I’ve never been to an art gallery. I practically failed middle school art class. I’ve never been considered a good artist at all. Yet, when I went to Wal-Mart a couple weeks ago, I felt the canvases and acrylic paints calling to me.

It’s like they were saying, “Claire, come spend your money on me, you know you want to…” So of course I gave in (I’m not usually one to avoid wasting money on things). Forty bucks, a pack of paint and six canvases later, I became an artist.

It was surprisingly easy. On my first canvas, I took a pencil and drew a rough sketch (emphasis on the “rough”); all I really wanted to paint was a sunset. And as I put brush to canvas and began making broad strokes, all painter clichés I’ve ever heard in my life came to mind. “The picture came to life!” “The color was so real!” “Ah, the power of creation!”

But as I was painting, I was grinning the whole time. All the frustrations and joys of my first few days of college were making it into my picture; everything I felt was flowing through my cheap Wal-Mart paintbrush and into the wonderful act of creating something. And when I finished it, the painting was brilliant; I practically wanted to sell it. Except not. Even now, I’m looking at my painting and shaking my head. The colors weren’t mixed very well, my strokes were kind of sloppy, and it bore only the slightest resemblance to a sunset. (My roommate asked if my little sister had done it.)

But despite the fact that my artwork was far from Van Gogh or Michelangelo, I felt joy at what I had created. I had done something not because anyone expected me to, not because I wanted to be the best, but simply because it struck me as fun. There was no pressure for my artwork to be anything it wasn’t, and no pressure to make it acceptable to someone else’s view of art. That picture was just for me to enjoy trying out something new, purely on a whim. It was awesome.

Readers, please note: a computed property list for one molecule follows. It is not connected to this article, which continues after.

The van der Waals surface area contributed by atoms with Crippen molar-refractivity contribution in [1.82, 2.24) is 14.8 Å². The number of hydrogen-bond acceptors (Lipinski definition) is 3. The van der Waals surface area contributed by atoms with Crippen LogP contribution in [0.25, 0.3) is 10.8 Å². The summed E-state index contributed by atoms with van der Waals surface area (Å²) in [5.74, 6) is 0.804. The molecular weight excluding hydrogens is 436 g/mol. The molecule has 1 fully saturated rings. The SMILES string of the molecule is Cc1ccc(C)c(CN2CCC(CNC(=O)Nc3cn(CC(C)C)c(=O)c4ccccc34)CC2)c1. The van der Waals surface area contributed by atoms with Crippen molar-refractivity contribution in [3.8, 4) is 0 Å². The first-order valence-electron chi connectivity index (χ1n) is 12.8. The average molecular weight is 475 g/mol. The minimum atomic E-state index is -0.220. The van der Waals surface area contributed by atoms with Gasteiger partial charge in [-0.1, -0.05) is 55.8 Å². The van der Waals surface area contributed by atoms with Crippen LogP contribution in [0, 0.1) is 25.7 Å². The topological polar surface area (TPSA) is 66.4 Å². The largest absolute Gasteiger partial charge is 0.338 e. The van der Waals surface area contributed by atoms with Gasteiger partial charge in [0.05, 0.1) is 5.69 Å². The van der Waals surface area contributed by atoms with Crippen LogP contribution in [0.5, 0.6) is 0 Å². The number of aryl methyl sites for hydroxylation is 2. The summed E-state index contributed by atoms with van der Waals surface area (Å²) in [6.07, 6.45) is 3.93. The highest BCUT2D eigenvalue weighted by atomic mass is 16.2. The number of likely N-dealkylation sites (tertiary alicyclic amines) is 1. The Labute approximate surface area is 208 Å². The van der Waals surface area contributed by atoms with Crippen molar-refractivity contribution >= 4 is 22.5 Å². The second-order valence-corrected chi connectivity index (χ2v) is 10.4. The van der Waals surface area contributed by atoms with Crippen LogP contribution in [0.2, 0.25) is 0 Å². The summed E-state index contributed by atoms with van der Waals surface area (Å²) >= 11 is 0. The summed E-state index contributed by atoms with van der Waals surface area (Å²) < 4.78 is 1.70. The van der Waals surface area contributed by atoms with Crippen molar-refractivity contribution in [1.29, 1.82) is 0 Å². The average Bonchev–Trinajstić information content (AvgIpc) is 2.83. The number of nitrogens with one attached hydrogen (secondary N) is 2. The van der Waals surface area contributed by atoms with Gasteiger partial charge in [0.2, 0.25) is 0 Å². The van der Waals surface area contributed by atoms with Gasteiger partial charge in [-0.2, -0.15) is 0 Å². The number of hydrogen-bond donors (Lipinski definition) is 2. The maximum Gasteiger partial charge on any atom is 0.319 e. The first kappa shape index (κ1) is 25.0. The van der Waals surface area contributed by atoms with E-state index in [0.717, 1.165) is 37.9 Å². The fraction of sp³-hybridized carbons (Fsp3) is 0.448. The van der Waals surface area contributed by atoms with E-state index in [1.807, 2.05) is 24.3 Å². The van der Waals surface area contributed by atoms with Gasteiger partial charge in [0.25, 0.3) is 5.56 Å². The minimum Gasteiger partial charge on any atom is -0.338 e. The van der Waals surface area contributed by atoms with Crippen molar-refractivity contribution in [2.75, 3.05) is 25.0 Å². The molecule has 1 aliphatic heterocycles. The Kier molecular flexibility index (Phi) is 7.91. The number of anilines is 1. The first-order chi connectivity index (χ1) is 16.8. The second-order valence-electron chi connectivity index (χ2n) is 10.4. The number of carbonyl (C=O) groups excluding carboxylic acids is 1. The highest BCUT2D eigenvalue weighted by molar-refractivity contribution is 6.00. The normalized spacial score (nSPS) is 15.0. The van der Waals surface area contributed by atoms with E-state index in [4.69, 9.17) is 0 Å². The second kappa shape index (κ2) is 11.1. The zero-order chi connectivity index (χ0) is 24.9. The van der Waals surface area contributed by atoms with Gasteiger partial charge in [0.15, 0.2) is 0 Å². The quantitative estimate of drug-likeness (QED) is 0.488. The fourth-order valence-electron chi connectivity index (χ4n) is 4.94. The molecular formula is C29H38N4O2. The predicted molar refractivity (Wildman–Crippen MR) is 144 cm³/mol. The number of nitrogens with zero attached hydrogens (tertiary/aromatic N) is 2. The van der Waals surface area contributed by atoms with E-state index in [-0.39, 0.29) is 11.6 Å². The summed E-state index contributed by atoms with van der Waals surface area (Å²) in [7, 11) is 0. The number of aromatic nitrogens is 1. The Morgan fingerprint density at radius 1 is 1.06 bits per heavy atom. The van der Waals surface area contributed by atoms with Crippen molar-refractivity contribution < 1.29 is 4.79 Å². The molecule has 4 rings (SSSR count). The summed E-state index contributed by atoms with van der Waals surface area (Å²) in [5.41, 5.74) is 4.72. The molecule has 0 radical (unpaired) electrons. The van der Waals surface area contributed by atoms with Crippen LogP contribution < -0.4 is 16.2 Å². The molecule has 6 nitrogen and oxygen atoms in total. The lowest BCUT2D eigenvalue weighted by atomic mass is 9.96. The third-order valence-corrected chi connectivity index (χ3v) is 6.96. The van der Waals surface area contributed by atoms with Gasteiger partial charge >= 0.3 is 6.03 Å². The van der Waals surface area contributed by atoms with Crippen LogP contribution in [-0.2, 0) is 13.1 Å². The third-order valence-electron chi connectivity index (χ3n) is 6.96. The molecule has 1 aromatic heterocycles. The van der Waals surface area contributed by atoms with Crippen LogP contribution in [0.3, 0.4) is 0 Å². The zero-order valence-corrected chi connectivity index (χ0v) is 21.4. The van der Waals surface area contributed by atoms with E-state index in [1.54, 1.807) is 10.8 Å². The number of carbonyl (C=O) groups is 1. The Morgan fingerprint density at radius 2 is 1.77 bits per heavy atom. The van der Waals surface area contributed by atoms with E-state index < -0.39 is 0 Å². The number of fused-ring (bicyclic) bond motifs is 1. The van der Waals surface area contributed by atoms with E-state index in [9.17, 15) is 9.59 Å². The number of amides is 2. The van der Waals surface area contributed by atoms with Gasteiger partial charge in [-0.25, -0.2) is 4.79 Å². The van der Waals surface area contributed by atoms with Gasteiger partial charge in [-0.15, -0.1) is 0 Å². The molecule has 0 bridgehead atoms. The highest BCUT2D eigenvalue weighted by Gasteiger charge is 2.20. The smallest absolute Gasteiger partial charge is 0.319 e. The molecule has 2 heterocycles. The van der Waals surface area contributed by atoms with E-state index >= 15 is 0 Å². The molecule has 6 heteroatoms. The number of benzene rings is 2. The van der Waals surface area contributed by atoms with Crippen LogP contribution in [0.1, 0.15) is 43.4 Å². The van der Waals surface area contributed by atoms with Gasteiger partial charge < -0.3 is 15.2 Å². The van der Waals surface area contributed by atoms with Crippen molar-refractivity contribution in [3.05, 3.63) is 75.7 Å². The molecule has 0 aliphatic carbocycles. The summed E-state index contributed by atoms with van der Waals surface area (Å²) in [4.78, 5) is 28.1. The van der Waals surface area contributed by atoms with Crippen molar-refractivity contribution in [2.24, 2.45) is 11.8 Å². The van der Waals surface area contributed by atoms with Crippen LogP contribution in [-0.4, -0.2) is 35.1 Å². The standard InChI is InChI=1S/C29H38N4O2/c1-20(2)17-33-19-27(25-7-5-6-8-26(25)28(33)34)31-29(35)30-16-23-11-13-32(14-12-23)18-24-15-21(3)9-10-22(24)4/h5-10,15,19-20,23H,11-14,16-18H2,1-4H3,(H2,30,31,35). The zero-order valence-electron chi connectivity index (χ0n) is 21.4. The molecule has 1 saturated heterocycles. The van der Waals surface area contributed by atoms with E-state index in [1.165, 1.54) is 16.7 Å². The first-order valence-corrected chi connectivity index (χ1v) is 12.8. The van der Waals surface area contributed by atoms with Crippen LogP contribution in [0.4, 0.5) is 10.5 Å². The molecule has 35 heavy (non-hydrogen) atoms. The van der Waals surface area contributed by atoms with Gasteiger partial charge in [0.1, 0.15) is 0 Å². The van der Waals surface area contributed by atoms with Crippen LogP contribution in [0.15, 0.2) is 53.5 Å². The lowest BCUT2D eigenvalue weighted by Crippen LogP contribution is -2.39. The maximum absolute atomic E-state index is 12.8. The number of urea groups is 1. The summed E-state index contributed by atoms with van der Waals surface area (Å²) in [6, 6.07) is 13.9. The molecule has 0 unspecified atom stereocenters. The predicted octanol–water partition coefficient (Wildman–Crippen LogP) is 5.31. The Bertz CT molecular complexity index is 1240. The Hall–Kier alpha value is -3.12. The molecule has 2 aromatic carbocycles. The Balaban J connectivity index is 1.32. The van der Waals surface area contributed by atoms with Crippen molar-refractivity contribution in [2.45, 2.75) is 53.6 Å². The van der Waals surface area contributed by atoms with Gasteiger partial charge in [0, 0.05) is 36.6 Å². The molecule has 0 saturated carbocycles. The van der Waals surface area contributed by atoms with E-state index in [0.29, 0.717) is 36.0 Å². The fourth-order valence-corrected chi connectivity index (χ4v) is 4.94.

Since then I have painted two more canvases, both very colorful and very, uh, open to interpretation. And every time I paint, I have to remind myself not to stress too much about trying to make my art any good, but instead take joy in what I am producing just the way it is.

 So, I guess the lesson I have learned (the first of many I will learn in college), is to try new hobbies just because they appear interesting to you. Take classes that seem fun even if they aren’t a Gen. Ed. or major requirement. Meet people you never thought you’d hang out with. Don’t get so caught up in trying to do something perfectly that you lose the joy that made you interested in it in the first place. Buy cheap paint at Wal-Mart and paint a sunset.

In the meantime, I think I will have an art show. My mom will probably come.